Technical Library | 2020-03-01 23:06:45.0
For though hole soldering, no matter it's wave soldering or selective soldering, the process is same formed by fluxing,preheating,soldering. How these 3 process will change the soldering result? When you face the soldering defects, what could be the reasons caused these and how to debug them? With below information you may get some hints.
Technical Library | 2010-06-10 21:01:48.0
This paper researches the effectiveness of the R.O.S.E. cleanliness testing process for dissolving and measuring ionic contaminants from boards soldered with no-clean and lead-free flux technologies.
Technical Library | 2010-09-16 18:45:06.0
With PCB complexity and density increasing and also wider use of 3D devices, tougher requirements are now imposed on device inspection both during original manufacture and at their subsequent processing onto printed circuit boards. More complicated and de
Technical Library | 2013-02-07 17:01:46.0
Silicone contamination is known to have a negative impact on assembly processes such as soldering, adhesive bonding, coating, and wire bonding. In particular, silicone is known to cause de-wetting of materials from surfaces and can result in adhesive failures. There are many sources for silicone contamination with common sources being mold releases or lubricants on manufacturing tools, offgassing during cure of silicone paste adhesives, and residue from pressure sensitive tape. This effort addresses silicone contamination by quantifying adhesive effects under known silicone contaminations. The first step in this effort identified an FT-IR spectroscopic detection limit for surface silicone utilizing the area under the 1263 cm-1 (Si-CH3) absorbance peak as a function of concentration (µg/cm2). The next step was to pre-contaminate surfaces with known concentrations of silicone oil and assess the effects on surface wetting and adhesion. This information will be used to establish guidelines for silicone contamination in different manufacturing areas within Harris Corporation... First published in the 2012 IPC APEX EXPO technical conference proceedings.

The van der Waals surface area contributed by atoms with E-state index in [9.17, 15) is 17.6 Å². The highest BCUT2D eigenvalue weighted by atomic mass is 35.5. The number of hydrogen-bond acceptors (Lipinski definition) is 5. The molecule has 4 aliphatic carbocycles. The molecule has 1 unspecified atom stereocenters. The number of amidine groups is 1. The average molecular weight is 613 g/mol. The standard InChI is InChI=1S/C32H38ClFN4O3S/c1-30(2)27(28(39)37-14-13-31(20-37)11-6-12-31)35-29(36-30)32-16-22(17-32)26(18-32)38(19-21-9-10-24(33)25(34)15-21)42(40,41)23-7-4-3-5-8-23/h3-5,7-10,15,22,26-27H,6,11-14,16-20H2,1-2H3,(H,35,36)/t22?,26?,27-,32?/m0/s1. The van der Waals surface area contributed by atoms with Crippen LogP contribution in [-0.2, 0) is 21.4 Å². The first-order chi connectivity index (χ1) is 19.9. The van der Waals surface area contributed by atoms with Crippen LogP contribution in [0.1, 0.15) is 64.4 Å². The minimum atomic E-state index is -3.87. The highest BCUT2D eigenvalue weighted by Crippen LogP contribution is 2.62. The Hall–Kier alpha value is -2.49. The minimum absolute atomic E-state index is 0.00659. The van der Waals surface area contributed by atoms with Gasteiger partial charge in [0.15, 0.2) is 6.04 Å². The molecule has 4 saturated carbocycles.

Technical Library | 2020-12-24 02:50:56.0
A method for packaging integrated circuit silicon die in thin flexible circuits has been investigated that enables circuits to be subsequently integrated within textile yarns. This paper presents an investigation into the required materials and component dimensions in order to maximize the reliability of the packaging method. Two die sizes of 3.5 mm×8 mm× 0.53 mm and 2 mm×2 mm×0.1 mm have been simulated and evaluated experimentally under shear load and during bending. The shear and bending experimental results show good agreement with the simulation results and verify the simulated optimal thickness of the adhesive layer. Three underfill adhesives (EP30AO, EP37-3FLF, and Epo-Tek 301 2fl), three highly flexible adhesives (Loctite 4860, Loctite 480, and Loctite 4902), and three substrates (Kapton,Mylar, and PEEK) have been evaluated, and the optimal thickness of each is found. The Kapton substrate, together with the EP37-3FLF adhesive, was identified as the best materials combination with the optimum underfill and substrate thickness identified as 0.05 mm.
Technical Library | 2020-03-12 13:10:35.0
The electronics industry is further progressing in terms of smaller, faster, smarter and more efficient electronic devices. This continuous evolving environment caused the development on various electrolytic copper processes for different applications over the past several decades. (...) This paper describes the reasons for development and a roadmap of dimensions for copper filled through holes, microvias and other copper plated structures on PCBs.